With all the endless chatter surrounding the record industry’s slow-motion apocalypse–downloading, business models, livestock, etc.–it’s refreshing to read someone who makes a salient point. Tim Whitwell, writing in Word, puts aside tiresome ethics-of-illegal-downloading arguments and simply considers the concrete financial future of rock stars in this new era, and what they might soon have in common with the upper-middle class.
I grew up assuming that anyone on tv was mind-bogglingly rich. It’s a common enough mistake that I share with the cast of Big Brother. Sometimes, it’s true. Some pop stars are very, very rich. Jay-Z’s various businesses have earned him $1bn. Former Beatles are on £500 million each. The members of Coldplay are worth £30m each. Even Craig David is sitting on £10m.
I don’t think it’s going to last. Why should a musician who sells one million albums a year be paid so much more than the editor of a national newspaper that sells one billion copies a year? In ten years’ time, maybe five, being a pop star will be a profitable profession. Like being a barrister or a consultant. But not like being a juice carton magnate.
This isn’t a moral or cultural opinion. Gary Glitter can earn £50,000 a year on royalties accrued every time Rock & Roll (Part 2) is played at an NFL game. So what? All that tells us is that he was lucky enough to be part of the never-to-be-repeated phenomenon that was The Music Industry of the Latter Years of the 20th Century.
I immediately trust him because of his droll Big Brother quip. And, to answer his question: most people don’t usually want to be/have sex with newspaper editors, and will not pay money to consume their image.
Not surprisingly, times were good. Vinyl records were cheap to manufacture but hard to copy. Recording studios were vastly expensive to hire, so musicians were dependent on the industry to get records made. Most of all, as internet marketeer Seth Godin reminded executives at Columbia Records last year, people didn’t like pop stars, they loved them. It seemed natural that pop stars should be rich. And they were.
Now, all that is gone, washed away by the digital tide. The great, profit-hyping discovery that was the CD – we can get everyone to buy their record collection all over again, for twice the price! – proved in the long run to be the industry’s nemesis. Too late, the labels realised that in fact they had been flogging infinitely duplicable digital masters to the public. And nobody ever got rich selling something expensive that you can get for free.
I do take issue with the “people don’t love pop stars anymore” argument (exhibit A). If anything, people (especially young people) love musicians more than ever because they have so much access to them. Unfortunately (for the musicians, at least) this modern idol worship is as free as it is instantly accessible.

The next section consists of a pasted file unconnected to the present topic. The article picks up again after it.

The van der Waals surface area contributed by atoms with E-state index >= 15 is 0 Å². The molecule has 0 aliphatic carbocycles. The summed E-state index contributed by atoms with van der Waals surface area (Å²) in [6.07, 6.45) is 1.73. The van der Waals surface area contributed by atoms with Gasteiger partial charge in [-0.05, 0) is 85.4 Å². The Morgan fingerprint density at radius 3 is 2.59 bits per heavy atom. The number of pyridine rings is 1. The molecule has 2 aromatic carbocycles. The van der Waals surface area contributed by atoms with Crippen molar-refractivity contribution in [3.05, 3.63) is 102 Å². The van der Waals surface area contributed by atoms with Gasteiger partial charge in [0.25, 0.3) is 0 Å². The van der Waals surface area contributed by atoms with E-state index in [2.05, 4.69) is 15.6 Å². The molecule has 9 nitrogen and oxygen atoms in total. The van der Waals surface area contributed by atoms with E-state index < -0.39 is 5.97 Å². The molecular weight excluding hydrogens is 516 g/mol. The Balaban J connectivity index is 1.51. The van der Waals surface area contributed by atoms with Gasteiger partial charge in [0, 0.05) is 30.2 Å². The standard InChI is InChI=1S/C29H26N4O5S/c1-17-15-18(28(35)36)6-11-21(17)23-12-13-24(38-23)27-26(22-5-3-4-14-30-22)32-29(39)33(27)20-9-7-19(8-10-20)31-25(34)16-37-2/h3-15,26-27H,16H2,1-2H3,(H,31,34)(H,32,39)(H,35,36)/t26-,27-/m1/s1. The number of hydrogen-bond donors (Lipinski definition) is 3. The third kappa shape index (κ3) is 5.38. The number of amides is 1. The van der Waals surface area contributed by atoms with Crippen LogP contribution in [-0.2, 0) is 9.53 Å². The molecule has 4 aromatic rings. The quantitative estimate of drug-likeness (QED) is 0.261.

Internet clever person Kevin Kelly has written a great essay called 1,000 True Fans. He sets out how a musician (or writer, or artist) should be able to make a comfortable living (say $100,000 a year) if they can offer sufficiently enticing products to a sufficient number of true fans. His maths are fuzzy but his basic argument is sound. It’s no longer enough to have two million people like your song, buy the single and earn you a house. They’ll just download it, and you won’t see a penny. Instead, you need a deeper relationship with fewer people.
By “deeper relationship” he means “a really good merch table.”
What will it look like from the rock star’s end of the telescope? In fairness, most working musicians in rock and roll’s Premiership, if not its Big Four, have accepted that the days of driving Rolls-Royces into private pools are long gone. In the 1970s, Elton, Led Zep and the Stones set the standard of rock star ostentation that is now of use only to filmmakers and potboiler novelists. Today’s famous musicians work harder and are paid less, and in the future it’ll only get worse. A rock star used to be a demigod who bathed in money each morning. In the future, they’ll look with envy on Java programmers or hedge fund managers.
That may be a tad drastic, but not far off from the truth. (Although one hopes that they’ll see a better fate than the one possibly faced by hedge fund managers.) On the one hand, it’s kind of interesting in a nice way to see the “rock star” ideal deflated a bit–there’s no real reason why someone who can write a good pop song should have the right to extravagant conspicuous consumption. On the other hand, what is the rock illusion going to consist of if it can’t be at least partially defined by the shorthand term “cool”? The most successful rock stars around right now are Nickelback–they even sell records!–but they don’t come close to the idea of 1970s-era rock cool by any stretch of the imagination.
Musicians may finally be learning their place, but the world will definitely lose something as a result.
Why Should Rock Stars Expect to be Rich? [The Word]